You’re Wrong Unless You Have the Right Emotional Response (115)

In this episode John and Gregg discuss an open letter by Dr. Everett Piper, President of Oklahoma Wesleyan University. The letter concerns Dr. Piper’s response to a student who felt “victimized” by a sermon on 1 Cor 13, a chapter of the Bible devoted to explaining the nature of love.

(NB: Gregg has created two blog posts responding directly to this letter).

John sees similarities between this discussion and episode #108, where we discussed an article from The Atlantic magazine. John finds that the tenor of the letter is all too similar to the Christian perspectives that John experienced in his past, in that Dr. Piper clearly assumes that everything that the message that his staff (the minister or preacher) presented was completely correct and that the presentation was entirely appropriate. By consequence, if the student has an issue with the sermon then the problem is with the student (and his inability to understand or respond properly)!

As John summarizes, “Here’s the message, get on-board with it, and if you don’t agree with it there’s something wrong with you!” Everything is the responsibility of the other party and the authority figures (the university and / or its president) takes no responsibility

Gregg agrees with Dr. Piper that our emotions should not be the determining factor in our thinking or responses. Yet neither should any of our faculties take this role, reason included! Each should be balanced and informed by the other faculties to allow for ‘checks and balances’ in our decision making.

Gregg likewise sees a connection with episode #54, Is there a crisis in biblical literacy? In both cases, something is “not working out” for someone. Yet Gregg’s point is that rather than simply critiquing someone we should instead question what may be happening for someone such that they are acting or reacting in seemingly extreme ways.

John rejects Dr. Piper’s immediate association of emotional response (feeling victimized) with the idea that this is simply the person’s conscience, convicting him. Maybe yes, but maybe it’s more complicated. So one may feel “convicted” but the message my be bogus! In this way, Dr. Piper’s agenda seems to be that the student should have “the right” emotional response, as decided by Dr. Piper / those in authority.

Gregg disagrees strongly with Dr. Piper’s claim that we need to learn that “life is not about me” and that life is “not about my self-actualization. Instead Gregg argues that he, as a Christian, needs to value himself in order to love others rightly. This because Christians are called to a) love God entirely, b) love themselves rightly in order to c) love others as themselves.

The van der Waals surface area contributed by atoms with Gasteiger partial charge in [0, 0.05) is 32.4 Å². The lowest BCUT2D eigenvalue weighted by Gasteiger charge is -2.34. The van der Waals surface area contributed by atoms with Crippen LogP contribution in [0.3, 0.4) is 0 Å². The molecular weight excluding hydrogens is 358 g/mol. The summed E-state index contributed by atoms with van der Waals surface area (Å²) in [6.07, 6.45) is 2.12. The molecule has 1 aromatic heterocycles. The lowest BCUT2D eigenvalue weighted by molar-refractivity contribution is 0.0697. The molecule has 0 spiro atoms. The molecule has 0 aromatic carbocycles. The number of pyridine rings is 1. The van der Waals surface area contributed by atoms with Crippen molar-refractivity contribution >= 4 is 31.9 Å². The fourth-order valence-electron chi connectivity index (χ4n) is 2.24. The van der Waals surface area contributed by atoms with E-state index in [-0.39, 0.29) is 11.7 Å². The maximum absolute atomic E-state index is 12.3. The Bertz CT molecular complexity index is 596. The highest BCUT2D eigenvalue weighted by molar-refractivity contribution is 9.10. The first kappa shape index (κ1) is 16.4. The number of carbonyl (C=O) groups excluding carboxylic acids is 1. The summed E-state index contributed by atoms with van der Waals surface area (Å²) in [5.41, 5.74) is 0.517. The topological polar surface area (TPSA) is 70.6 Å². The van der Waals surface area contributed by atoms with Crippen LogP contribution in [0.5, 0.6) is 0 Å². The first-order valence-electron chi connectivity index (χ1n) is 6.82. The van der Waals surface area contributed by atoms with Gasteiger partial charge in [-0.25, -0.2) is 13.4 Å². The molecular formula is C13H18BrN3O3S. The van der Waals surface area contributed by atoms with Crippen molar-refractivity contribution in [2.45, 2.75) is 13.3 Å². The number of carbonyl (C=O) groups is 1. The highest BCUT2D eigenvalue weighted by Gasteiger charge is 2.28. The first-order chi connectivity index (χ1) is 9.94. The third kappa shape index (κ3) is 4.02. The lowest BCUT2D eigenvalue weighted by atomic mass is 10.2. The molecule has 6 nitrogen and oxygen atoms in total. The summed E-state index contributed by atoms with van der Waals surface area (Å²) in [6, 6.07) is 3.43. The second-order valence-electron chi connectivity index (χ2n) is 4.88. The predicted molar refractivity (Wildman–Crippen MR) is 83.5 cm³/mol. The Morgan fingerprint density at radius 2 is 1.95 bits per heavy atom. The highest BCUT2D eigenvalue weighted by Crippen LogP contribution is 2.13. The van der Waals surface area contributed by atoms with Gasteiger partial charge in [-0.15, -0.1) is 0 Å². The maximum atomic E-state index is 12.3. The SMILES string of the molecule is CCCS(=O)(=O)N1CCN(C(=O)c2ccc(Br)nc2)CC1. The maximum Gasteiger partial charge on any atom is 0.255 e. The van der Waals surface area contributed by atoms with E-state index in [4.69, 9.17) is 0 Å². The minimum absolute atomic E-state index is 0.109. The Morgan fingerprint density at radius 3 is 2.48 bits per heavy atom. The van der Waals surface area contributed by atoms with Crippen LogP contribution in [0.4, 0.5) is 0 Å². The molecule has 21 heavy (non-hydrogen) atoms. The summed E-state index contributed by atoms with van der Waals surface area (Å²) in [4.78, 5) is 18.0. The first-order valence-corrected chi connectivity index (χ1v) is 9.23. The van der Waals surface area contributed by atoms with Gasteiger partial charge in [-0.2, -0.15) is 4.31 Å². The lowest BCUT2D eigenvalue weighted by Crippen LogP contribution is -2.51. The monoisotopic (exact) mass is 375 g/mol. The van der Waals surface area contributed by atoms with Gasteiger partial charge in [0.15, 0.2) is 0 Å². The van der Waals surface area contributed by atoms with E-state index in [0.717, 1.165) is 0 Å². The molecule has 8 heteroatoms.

This is partly related to the false understanding that theology can “go it alone,” rather than only being able rightly to understand ourselves by setting theology in dialogue with a number of other disciplines (psychology, neurology, geology, etc.). Gregg further is suspicious that Dr. Piper having given no further attention to the student’s perspective is indicative of the likely fact that Dr. Piper is unaccustomed to being challenged—he is immune to critique. In other words, the tone and content of his letter are as though he speaks for God / has a somewhat “God’s eye view” on the matter.

8 thoughts on “You’re Wrong Unless You Have the Right Emotional Response (115)

  1. Pingback: Being Right Might be Wrong (116) | Untangling Christianity

  2. John Poelstra

    Thanks Mary!

    I really like how you summarize this. It goes well with some thoughts I’ve been having since Gregg and I had this conversation and that I want to explore more. I wonder if the crux of a lot of this is the preoccupation and need that some Christians have to be “right” and a determination that everyone else share and embrace this “right” perspective or behavior as well.

    I think there is a very subtle, but profound difference between sharing what one believes to be true vs. insisting that what one believes IS true and that as a result everyone else must embrace that same truth. Often the next step I see here is the use of fear to proclaim the importance of that truth and insist that it must be embraced. When someone believes a truth based on fear or someone else’s insistence (or manipulation) I don’t think it becomes a healthy part of them.

    So I wonder what is underneath the need we have sometimes to be “right?” Why is it so important to us and what is it doing for us?

    Reply
    1. Mary

      Sorry it took me a while to figure out how to see your replies–I am a kind of a low tech person. As to your question of having to be right, I think part of it is the legalistic mindset. When I was a new believer I felt I had to defend Jesus like a lawyer at a trial! Took me a long time to understand that Jesus didn’t need me to be his defense lawyer. Kind of laughable now but very frustrating at the time. Also I think we don’t always listen to each other. If I feel like someone doesn’t want to understand my point of view then I will either get defensive or stubborn and refuse to continue the discussion. That’s why I like the way you and Gregg discuss topics. You both try to understand the other one’s point of view. And you respect each other’s journey/experiences. Plus you like each other! And you are able to laugh about stuff! It took me awhile to learn to laugh with my friends during intense discussions and to agree to disagree. Seems simple now. Thanks again for replying.